PRN and PERN prices have gone crazy this week as the recycling market took in the full impact of the recently published Q3 data.
As reported here last week, the general obligation is the main concern. In previous years, much of the general obligation target would have been filled by either paper or wood PRNs.
But with wood now having such strict targets to meet, paper has become the main focus. It also means that paper is the de facto bottom of the market. As a result, both glass categories and steel are tracking the paper PRN price. These are all currently pricing at around the £25 mark.
Physical prices on some grades are starting to increase, particularly for plastics. But paper and steel have other market reasons for price adjustments. For paper, the price is actually easing down despite the PRN support (more on this below).
Other market influencing factors remain stable. Shipping costs look largely unchanged in November.
Against the dollar, the pound was slightly stronger at $1.30 making UK material slightly more expensive when compared to $1.28 last week. Those sending material into Europe have also been facing a stronger euro at €1.14 compared to €1.12 a week ago.
A combination of demand, higher virgin polymer prices and an increasing PRN has helped to push up bottle grades. Both PET and HDPE are in strong demand, with the £75 PRN providing additional support.
However, this needs to be high quality material, as the price of mixed bottles has not responded in the same way. Some are prepared to buy though and sort the material into higher quality, and this has helped to push up the top of the market for best quality mixed bottles.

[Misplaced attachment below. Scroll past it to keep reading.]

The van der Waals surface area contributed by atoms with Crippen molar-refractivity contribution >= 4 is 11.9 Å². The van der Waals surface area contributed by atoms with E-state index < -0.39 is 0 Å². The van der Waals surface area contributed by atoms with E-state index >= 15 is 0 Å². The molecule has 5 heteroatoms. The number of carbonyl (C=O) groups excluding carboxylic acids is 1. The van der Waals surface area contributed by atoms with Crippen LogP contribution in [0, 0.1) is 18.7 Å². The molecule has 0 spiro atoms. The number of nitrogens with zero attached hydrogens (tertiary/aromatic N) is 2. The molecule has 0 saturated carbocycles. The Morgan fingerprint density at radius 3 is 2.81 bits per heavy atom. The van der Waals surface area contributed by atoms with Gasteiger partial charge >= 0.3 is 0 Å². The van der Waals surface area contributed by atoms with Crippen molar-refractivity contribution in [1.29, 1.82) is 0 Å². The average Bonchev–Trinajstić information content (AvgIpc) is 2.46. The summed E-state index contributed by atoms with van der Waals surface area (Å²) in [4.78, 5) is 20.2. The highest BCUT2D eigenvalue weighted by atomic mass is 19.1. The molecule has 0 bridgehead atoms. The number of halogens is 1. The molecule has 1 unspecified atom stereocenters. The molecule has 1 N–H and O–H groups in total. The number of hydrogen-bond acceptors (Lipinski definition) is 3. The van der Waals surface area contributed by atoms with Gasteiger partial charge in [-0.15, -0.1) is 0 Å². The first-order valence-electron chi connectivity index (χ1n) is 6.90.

LDPE film has not benefited in the same way and remains stable. Asian market closure has meant outlets for this material are more limited. Domestic and European buyers continue to want high quality and low prices, and it remains a buyers market.
1 week 4 week
PET 309-313 305-311
HDPE 530-536 528-534
LDPE 214-220 214-220
It was a week when the market was trying to work out what to do, rather than knowing as a whole what was going on.
There are still some exports going to China and these are attracting prices of £90 to £95 per tonne for the right specification. While one of the Chinese exporters is still buying, the others are either sampling the market or easing back to just contracted tonnes.
Even at these prices, which are half of what was being paid a few weeks back, there is still a willingness to sell because there is a lot of material around and this is still a good price.
However, most of the market into other Asian destinations, Europe and UK domestic is around £80 to £90. But some are much further below that depending on the quality they are prepared to buy or in efforts to avoid buying at all by giving a low price. For India, this means a price of £65 to £70.
Some destinations, including UK mills that currently don’t want to buy, are even quoting as low as £50 for OCC.
Indeed, one UK mill group is telling the spot market that it has full and has everything it needs until at least Christmas.
Both mixed and news & pam prices were stable this week.
1 week 4 week
OCC 81-85 81-85
N&P 111-115 111-115
Mixed 42-46 42-46
Steel grades were the main movers this week with the price rising for all grades including cans increasing by £10 per tonne. It hasn’t impacted on the price as yet, but with the steel PRN price now at £25 per tonne, this could push up the price of cans a touch in the coming weeks. The same may be seen with aluminium cans, with the PRN now at £85 per tonne.
Industrial grades were pretty much unchanged, apart from stainless steel, which has lost £50 per tonne.
For recycled paper prices, click here
For recycled plastic prices, click here
For recycled metal prices, click here
For recycled glass prices, click here
For PRN/PERN prices, click here